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Brett Gardner’s All-Star Season

Last week, it was announced that Brett Gardner had been named to the American League All-Star team. The honor came after Alex Gordon of the Royals, who had been slated to start the game, was placed on the 15-day DL with a groin injury. Adam Jones moved into a starting spot, and Gardner was placed into the open spot on the roster. In an unfortunate sense, it was a bit of good luck for Gardner, who was in fourth place in the Final Vote standings and was unlikely to overtake the Royals fans-powered candidacy of Mike Moustakas.

That’s a shame, because through the end of the first half, Gardner has been the 20th best player in baseball by batter WARP. His 3.02 WARP puts him ahead of players such as Jones, Moustakas, Albert Pujols, A.J. Pollock, Yoenis Cespedes, J.D. Martinez and Joc Pederson. For a player who tried to walk on to his college baseball team, got cut, and eventually was placed on the roster because he wouldn’t stop showing up to practice, that’s pretty impressive. Gardner was not a major home run threat until last year, and if not for a core injury that sapped his strength down the stretch, he could have hit 20 homers. This isn’t the same Brett Gardner that some prognosticators were predicting to be no more than a backup outfielder. At 31, Gardner is one of the best outfielders in the game and one of the most vital Yankees.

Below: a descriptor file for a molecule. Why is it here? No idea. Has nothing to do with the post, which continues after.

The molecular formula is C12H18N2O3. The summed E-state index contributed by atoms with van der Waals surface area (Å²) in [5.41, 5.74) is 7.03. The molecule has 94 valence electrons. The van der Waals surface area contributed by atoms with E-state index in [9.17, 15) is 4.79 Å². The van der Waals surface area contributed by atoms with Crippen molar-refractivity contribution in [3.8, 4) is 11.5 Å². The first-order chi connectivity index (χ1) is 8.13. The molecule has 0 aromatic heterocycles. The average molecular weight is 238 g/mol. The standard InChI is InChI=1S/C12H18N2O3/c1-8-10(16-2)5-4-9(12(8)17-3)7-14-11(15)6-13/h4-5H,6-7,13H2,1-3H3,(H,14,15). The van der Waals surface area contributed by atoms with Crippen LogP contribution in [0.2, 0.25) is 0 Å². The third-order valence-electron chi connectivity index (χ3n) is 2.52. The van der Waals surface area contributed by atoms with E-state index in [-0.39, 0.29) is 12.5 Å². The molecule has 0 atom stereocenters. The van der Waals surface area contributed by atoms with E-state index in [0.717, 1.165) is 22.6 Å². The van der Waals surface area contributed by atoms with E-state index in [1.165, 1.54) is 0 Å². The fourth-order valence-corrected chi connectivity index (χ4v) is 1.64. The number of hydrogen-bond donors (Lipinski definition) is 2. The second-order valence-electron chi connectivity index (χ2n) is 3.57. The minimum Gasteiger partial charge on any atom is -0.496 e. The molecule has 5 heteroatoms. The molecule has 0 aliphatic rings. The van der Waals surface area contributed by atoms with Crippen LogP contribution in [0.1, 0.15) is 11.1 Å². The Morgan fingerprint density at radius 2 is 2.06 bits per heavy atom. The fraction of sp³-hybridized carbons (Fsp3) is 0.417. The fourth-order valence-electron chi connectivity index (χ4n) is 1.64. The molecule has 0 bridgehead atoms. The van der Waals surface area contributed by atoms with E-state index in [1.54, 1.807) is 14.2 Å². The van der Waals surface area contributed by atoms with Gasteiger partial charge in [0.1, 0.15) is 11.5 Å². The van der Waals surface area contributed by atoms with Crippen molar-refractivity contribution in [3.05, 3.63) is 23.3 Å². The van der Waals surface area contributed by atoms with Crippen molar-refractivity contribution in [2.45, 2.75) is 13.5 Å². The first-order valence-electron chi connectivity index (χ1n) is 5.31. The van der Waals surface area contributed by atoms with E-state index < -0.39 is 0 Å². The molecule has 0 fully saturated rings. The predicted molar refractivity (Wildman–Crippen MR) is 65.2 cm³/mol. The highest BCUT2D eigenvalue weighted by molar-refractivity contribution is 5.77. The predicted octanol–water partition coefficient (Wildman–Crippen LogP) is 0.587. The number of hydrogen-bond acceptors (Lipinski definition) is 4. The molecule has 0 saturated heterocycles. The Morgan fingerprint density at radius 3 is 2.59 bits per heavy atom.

Let’s start with the basics. Through 82 games, Gardner is hitting .302/.377/.484. He’s launched 10 homers, stolen 15 bases while only being caught thrice, and doubled 22 times. He’s also playing his usual excellent defense in center field and left field, but it’s Gardner’s bat that’s thrust him onto the national stage. He’s tapping into his power more than ever before. Prior to his 17 home run campaign in 2014, Gardner’s high water mark for longballs in a single year was 8. How’s he been doing this? Below are two spray charts from Baseball Prospectus affiliate, conveniently displayed in GIF form. The first chart covers Gardner’s career up to the end of 2013, while the second chart displays everything after that.


There’s a visible shift. Gardner is pulling the ball with authority and muscling it over the right field wall. In 2014, Gardner pulled over 40 percent of his balls in play. This year that figure is 34.9 percent. He’s made up for that by taking 32.5 percent of his balls the other way, which is up from 24.5 percent last year. That prevents defenses from shifting on Gardner. However, his power is all to his pull side. He’s a full-scale offensive threat, and the perfect man to bat behind Jacoby Ellsbury. Oh, and FRAA (fielding runs above average) says he’s been better this year than last year, too. He’s on track to nearly double 2014’s 3.2 WARP. He’s already only 20 walks shy of last year’s total. He’s six steals away from matching 2014’s 21. The man is on fire.

He’s at last been recognized for his onslaught with a trip to Cincinnati. Brett Gardner finally made the team.

(Photo:Richard Mackson-USA Today Sports)

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